Students have created a petition to make the main campus of the university tobacco smoke free, coinciding with the convening of a nonsmoking campus working group March 25 regarding the university’s smoking policy.
After the working group’s formation in February, spurred by Assistant Vice President for Benefits and Chief Benefits Officer Charles DeSantis, it held its first meeting March 25.
The meeting comes in the wake of the Georgetown University Medical Center’s campus smoking ban, mirrored at The George Washington University.
“[GWU] has gone smoke free but does not do any enforcement,” Director of Health Education Services Carol Day said. “Essentially, that just means making a statement for where the university stands on the matter. The medical campus is another model, but they’ve been very strict with enforcing standards regarding nonsmoking.”
Students in a Health Promotion and Disease Prevention class at the School of Nursing and Health Sciences, including smoke-free student advocates Kelly Kimball (NHS ’16) and Cailin Grant (NHS ’16), said that they believe the issue deserves more attention on campus because of the health risks associated with tobacco usage.
“We feel that a smoke-free campus would exemplify the Georgetown values of cura personalis and being men and women for others.” Grant said. “Smoking is a huge public health issue. It not only harms those who smoke, but also those who are subjected to it.”
The movement to ban smoking elicited backlash from some students, prompting vigorous debate on the “Petition to Make Georgetown a Smoke Free Campus” Facebook event page, which garnered 244 attendees.
“I would be really disappointed if they decided to ban smoking on campus.” Andrew Shaughnessy (SFS ’16) said. “It’s a personal choice, and I don’t think that the university should go so far as to ban smoking.”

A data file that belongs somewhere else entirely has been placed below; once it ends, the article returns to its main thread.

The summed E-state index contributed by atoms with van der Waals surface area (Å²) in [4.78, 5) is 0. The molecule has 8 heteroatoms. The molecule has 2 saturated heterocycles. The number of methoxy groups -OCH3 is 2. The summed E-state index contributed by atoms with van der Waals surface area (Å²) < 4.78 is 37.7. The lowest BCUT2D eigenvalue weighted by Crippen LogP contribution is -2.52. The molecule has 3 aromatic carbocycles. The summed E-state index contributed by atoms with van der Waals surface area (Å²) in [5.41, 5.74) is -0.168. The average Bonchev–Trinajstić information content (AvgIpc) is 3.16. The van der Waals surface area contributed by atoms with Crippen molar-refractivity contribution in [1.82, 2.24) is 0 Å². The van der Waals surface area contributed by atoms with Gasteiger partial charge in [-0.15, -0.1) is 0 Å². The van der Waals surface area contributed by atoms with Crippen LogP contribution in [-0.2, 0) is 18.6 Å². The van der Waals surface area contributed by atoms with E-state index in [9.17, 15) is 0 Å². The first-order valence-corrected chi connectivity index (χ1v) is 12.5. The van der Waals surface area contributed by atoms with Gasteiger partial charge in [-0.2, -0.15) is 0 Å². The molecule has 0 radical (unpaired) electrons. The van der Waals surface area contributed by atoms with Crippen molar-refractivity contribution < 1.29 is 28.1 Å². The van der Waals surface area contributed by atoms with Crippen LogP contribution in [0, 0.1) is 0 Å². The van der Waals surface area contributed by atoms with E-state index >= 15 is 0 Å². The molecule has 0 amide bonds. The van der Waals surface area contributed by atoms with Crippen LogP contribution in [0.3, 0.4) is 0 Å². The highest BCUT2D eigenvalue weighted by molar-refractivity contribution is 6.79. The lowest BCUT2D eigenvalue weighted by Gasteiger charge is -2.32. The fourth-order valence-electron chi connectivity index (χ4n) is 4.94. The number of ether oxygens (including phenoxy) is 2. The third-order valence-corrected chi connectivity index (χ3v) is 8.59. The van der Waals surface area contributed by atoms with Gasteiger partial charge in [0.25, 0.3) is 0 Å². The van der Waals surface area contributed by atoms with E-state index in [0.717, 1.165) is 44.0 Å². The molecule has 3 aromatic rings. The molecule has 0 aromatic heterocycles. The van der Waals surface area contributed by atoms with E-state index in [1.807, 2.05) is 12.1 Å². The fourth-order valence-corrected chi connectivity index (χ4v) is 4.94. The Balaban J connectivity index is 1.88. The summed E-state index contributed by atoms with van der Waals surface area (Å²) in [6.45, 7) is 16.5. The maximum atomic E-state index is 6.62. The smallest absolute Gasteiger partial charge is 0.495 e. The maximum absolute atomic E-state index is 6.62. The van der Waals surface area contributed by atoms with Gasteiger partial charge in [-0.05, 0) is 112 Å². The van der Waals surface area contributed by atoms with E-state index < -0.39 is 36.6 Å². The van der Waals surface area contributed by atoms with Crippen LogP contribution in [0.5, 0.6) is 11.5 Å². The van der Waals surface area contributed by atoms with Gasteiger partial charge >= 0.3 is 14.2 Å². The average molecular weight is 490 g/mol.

Others recognized the dangers of smoking in certain situations, but also stood by the smokers’ rights to continue doing so.
“Obviously smoking cigarettes inside isn’t allowed because of secondhand smoke, but if you want to smoke outside and not blow smoke into other people’s faces, then that should be allowed,” Juan Luis Tirado (COL ’16), who smokes e-cigarettes because they are less damaging to lungs and vocal chords, said. “I would totally be for support groups for people to stop smoking, but not anything that makes it mandatory, that’s counterproductive.”
Petition organizer Sonya Nasim (NHS ’16) put the emphasis on students enacting positive chance on campus.
“Can we as public health advocates watch the campus allow smoking to negatively impact our community?” Nasim said. “I don’t think banning smoking is the panacea, but it’s a step in the right direction that lots of universities and college campuses have taken.”
Currently, smoking on the main campus is not allowed inside buildings, or within 25 feet of entrances, windows or outdoor air intakes, in accordance with Washington, D.C. laws. There are also no designated smoking areas on campus.
“Georgetown is committed to maintaining an environment that is reasonably free from tobacco smoke,” Director of Media Relations Rachel Pugh said. “We are always exploring new ways of promoting a culture of wellness at Georgetown.”
In the past three years alone, a host of other D.C. schools have moved toward banning tobacco or smoking on their campuses. American University and the University of Maryland at College Park joined GWU in going smoke free.
GU Center for the Environment Director Edward Barrows has been involved with anti-smoking efforts on campus for a number of years. He said that his interest in the project stemmed from his desire for clean air and healthy students.
“I’ve been pushing for a smoke-free Georgetown for a number of years now, but up until now there hasn’t really been much progress,” Barrows said. “Last month, I sent a long email to Provost [Robert] Groves. I wonder if this finally started the ball rolling for the formation of the Smoke-free Campus Working Group.”
Despite being confident that smoking will eventually be banned on campus, Day recognized that smoking at Georgetown is a complicated issue.
“I think for the most part, people will be on board with this, but it is a human rights issue.” Day said. “It deals with individual choices, and smoking is not illegal. We’re trying to make it a sensitive campus and not wanting to impede on people’s rights to do that.”